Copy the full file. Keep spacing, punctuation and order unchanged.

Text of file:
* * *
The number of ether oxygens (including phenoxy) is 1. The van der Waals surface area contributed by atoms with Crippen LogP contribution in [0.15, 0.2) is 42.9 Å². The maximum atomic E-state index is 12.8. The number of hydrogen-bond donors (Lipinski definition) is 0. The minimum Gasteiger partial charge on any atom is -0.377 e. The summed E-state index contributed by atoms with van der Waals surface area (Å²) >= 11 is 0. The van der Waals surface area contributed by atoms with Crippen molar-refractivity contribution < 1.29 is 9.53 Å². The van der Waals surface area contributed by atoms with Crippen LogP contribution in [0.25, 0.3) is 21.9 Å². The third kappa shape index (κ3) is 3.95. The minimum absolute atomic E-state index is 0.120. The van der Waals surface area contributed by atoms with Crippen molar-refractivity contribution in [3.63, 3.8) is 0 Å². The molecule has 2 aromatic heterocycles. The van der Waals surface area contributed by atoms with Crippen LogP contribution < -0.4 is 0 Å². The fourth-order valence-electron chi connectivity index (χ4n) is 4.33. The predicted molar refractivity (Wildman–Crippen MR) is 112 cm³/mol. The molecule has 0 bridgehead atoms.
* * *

The number of ether oxygens (including phenoxy) is 1. The van der Waals surface area contributed by atoms with Crippen LogP contribution in [0.15, 0.2) is 42.9 Å². The maximum atomic E-state index is 12.8. The number of hydrogen-bond donors (Lipinski definition) is 0. The minimum Gasteiger partial charge on any atom is -0.377 e. The summed E-state index contributed by atoms with van der Waals surface area (Å²) >= 11 is 0. The van der Waals surface area contributed by atoms with Crippen molar-refractivity contribution < 1.29 is 9.53 Å². The van der Waals surface area contributed by atoms with Crippen LogP contribution in [0.25, 0.3) is 21.9 Å². The third kappa shape index (κ3) is 3.95. The minimum absolute atomic E-state index is 0.120. The van der Waals surface area contributed by atoms with Crippen molar-refractivity contribution in [3.63, 3.8) is 0 Å². The molecule has 2 aromatic heterocycles. The van der Waals surface area contributed by atoms with Crippen LogP contribution < -0.4 is 0 Å². The fourth-order valence-electron chi connectivity index (χ4n) is 4.33. The predicted molar refractivity (Wildman–Crippen MR) is 112 cm³/mol. The molecule has 0 bridgehead atoms.